In the case where the addition amount of the carboxylic acid group-containing compound is less than 1.6 mol %, the particles grow excessively, and thus particles having an intended particle size may not be obtained, whereas in the case where the addition amount of the carboxylic acid group-containing compound is more than 4.0 mol %, the rutilation of the particles does not proceed and thus anatase particles may be formed. Therefore, even the addition amount of the carboxylic acid group-containing compound is more than 4.0 mol %, the effect is not fine and thus is economically disadvantageous. When the above-mentioned carboxylic acid group-containing compound is added at less than 10 minutes from the addition of the inorganic acid, the rutilation does not proceed and thus anatase particles may be formed. Whereas when the addition is conducted at more than 15 minutes from the addition of the inorganic acid, the particles excessively grow, and thus particles having an intended particle size may not be obtained.

In the above-mentioned step (2), it is preferable to conduct cooling after the completion of the reaction (treatment), and further conducting neutralization so as to provide pH 5.0 to pH 10.0. The above-mentioned neutralization can be conducted by an alkaline compound such as an aqueous sodium hydroxide solution and aqueous ammonia. By filtrating and washing with water after the neutralization, the intended rutile type microparticle titanium dioxide can be separated.

As the process for producing titanium dioxide microparticles, known processes described in “Titanium Oxide-Physical Properties and Applied Techniques” (Manabu Kiyono, pp 255 to 258 (2000), Gihodo Publishing Co., Ltd.) and the like can be used.

[Film Substrate]

As the film substrate (substrate) used in the present invention, various resin films can be used, and polyolefin films (polyethylene, polypropylene and the like), polyester films (polyethylene telephthalate, polyethylene naphthalate and the like), polyvinyl chloride, triacetate cellulose and the like can be used, and polyester films are preferable. Although the polyester films (hereinafter abbreviated as polyesters) are not especially limited, they are preferably polyesters containing a dicarboxylic acid component and a diol component as main components and having film formability. As the dicarboxylic acid component of the main components, telephthalic acid, isophthalic acid, phthalic acid, 2,6-naphthalenedicarboxylic acid, 2,7-naphthalenedicarboxylic acid, diphenylsulfonedicarboxylic acid, diphenyl etherdicarboxylic acid, diphenylethanedicarboxylic acid, cyclohexanedicarboxylic acid, diphenyldicarboxylic acid, diphenylthioether dicarboxylic acid, diphenylketone dicarboxylic acid, phenylindanedicarboxylic acid and the like can be exemplified. As diol component, ethylene glycol, propylene glycol, tetramethylene glycol, cyclohexanedimethanol, 2,2-bis(4-hydroxyphenyl)propane, 2,2-bis(4-hydroxyethoxyphenyl) propane, bis(4-hydroxyphenyl)sulfone, bisphenol fluorene dihydroxyethyl ether, diethylene glycol, neopentyl glycol, hydroquinone, cyclohexanediol and the like can be exemplified. Among the polyesters containing these as the main components, polyesters containing telephthalic acid or 2,6-naphthalenedicarboxylic acid as the dicarboxylic acid component and ethylene glycol or 1,4-cyclohexanedimethanol as diol component as main components are preferable from the viewpoints of transparency, mechanical strength, size stability and the like. Among these, polyesters containing polyethylene telephthalate or polyethylene naphthalate as main component, a copolymerized polyester formed of telephthalic acid, 2,6-naphthalenedicarboxylic acid and ethylene glycol, and polyesters containing a mixture of two or more kinds of those polyesters as main components are preferable.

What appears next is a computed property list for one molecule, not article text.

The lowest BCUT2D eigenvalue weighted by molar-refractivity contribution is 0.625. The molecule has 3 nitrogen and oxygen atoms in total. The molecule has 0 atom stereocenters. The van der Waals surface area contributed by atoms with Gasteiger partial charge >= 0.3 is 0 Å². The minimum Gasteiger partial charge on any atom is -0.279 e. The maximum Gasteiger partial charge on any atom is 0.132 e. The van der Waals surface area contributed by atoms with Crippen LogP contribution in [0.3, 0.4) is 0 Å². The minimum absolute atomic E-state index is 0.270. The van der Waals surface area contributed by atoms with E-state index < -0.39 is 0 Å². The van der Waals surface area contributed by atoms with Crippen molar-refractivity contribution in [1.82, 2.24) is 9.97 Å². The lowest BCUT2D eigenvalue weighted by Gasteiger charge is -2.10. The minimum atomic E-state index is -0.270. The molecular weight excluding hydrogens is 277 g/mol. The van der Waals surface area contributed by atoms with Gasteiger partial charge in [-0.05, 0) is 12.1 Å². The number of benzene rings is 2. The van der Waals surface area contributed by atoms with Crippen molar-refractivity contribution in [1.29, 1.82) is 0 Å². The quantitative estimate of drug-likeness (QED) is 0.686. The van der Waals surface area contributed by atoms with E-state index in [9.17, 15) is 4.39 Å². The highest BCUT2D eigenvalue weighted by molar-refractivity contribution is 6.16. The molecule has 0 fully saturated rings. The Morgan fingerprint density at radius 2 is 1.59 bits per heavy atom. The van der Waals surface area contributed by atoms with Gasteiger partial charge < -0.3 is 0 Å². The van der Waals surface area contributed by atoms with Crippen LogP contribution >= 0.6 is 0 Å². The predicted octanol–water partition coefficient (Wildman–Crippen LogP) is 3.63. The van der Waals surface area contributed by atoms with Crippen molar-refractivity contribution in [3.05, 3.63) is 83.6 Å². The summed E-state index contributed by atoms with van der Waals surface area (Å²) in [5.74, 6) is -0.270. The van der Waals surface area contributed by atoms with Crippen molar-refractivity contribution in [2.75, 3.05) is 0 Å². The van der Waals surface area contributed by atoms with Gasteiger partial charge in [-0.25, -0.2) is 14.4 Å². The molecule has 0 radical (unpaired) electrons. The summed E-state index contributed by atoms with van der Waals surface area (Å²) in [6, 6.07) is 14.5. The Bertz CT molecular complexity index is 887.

It is preferable that the thickness of the film substrate used in the present invention is 10 to 300 μm, especially 20 to 150 μm. The film substrate of the present invention may be a stack of two sheets, and in this case, the kinds thereof may be the same or different.

[Amino Acid]

In the present invention, it is preferable to further add an amino acid so as to improve the dispersibility of the metal oxide.

The amino acid as referred to in the present invention is a compound having an amino group and a carboxyl group in one molecule and may be an amino acid of any type of α-, β-, γ- and the like, and an amino acid having an isolelectric point of 6.5 or less is preferable. Although some amino acids have optical isomers, there is no difference in the effect by the optical isomers in the present invention, and any isomers having an isolelectric point of 6.5 or less may be used alone or as a racemate.